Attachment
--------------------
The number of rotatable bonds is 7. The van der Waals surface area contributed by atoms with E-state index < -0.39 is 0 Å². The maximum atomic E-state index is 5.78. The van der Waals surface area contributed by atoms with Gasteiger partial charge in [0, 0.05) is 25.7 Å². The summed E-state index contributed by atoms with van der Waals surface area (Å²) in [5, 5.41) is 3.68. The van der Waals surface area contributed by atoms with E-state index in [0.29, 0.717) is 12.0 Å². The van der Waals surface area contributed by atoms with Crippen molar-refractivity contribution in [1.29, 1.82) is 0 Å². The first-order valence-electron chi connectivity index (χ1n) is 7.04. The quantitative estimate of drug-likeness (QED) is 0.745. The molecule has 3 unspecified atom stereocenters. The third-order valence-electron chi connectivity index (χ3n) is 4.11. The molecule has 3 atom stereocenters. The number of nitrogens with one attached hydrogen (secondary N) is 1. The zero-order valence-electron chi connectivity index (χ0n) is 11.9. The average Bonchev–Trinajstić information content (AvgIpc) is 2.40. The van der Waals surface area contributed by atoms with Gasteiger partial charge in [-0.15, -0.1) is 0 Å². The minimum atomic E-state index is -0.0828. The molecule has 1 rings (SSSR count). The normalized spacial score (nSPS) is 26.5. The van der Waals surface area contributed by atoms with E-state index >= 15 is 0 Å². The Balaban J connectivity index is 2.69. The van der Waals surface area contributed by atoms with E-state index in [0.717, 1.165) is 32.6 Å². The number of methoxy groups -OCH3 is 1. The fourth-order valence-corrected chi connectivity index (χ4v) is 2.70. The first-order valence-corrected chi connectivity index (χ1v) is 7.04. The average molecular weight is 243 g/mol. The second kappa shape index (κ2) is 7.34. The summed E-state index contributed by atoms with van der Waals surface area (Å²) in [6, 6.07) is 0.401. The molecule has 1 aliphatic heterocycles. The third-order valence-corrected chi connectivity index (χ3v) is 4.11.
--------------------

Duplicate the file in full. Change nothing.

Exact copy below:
The number of rotatable bonds is 7. The van der Waals surface area contributed by atoms with E-state index < -0.39 is 0 Å². The maximum atomic E-state index is 5.78. The van der Waals surface area contributed by atoms with Gasteiger partial charge in [0, 0.05) is 25.7 Å². The summed E-state index contributed by atoms with van der Waals surface area (Å²) in [5, 5.41) is 3.68. The van der Waals surface area contributed by atoms with E-state index in [0.29, 0.717) is 12.0 Å². The van der Waals surface area contributed by atoms with Crippen molar-refractivity contribution in [1.29, 1.82) is 0 Å². The first-order valence-electron chi connectivity index (χ1n) is 7.04. The quantitative estimate of drug-likeness (QED) is 0.745. The molecule has 3 unspecified atom stereocenters. The third-order valence-electron chi connectivity index (χ3n) is 4.11. The molecule has 3 atom stereocenters. The number of nitrogens with one attached hydrogen (secondary N) is 1. The zero-order valence-electron chi connectivity index (χ0n) is 11.9. The average Bonchev–Trinajstić information content (AvgIpc) is 2.40. The van der Waals surface area contributed by atoms with Gasteiger partial charge in [-0.15, -0.1) is 0 Å². The minimum atomic E-state index is -0.0828. The molecule has 1 rings (SSSR count). The normalized spacial score (nSPS) is 26.5. The van der Waals surface area contributed by atoms with E-state index >= 15 is 0 Å². The Balaban J connectivity index is 2.69. The van der Waals surface area contributed by atoms with E-state index in [0.717, 1.165) is 32.6 Å². The number of methoxy groups -OCH3 is 1. The fourth-order valence-corrected chi connectivity index (χ4v) is 2.70. The first-order valence-corrected chi connectivity index (χ1v) is 7.04. The average molecular weight is 243 g/mol. The second kappa shape index (κ2) is 7.34. The summed E-state index contributed by atoms with van der Waals surface area (Å²) in [6, 6.07) is 0.401. The molecule has 1 aliphatic heterocycles. The third-order valence-corrected chi connectivity index (χ3v) is 4.11.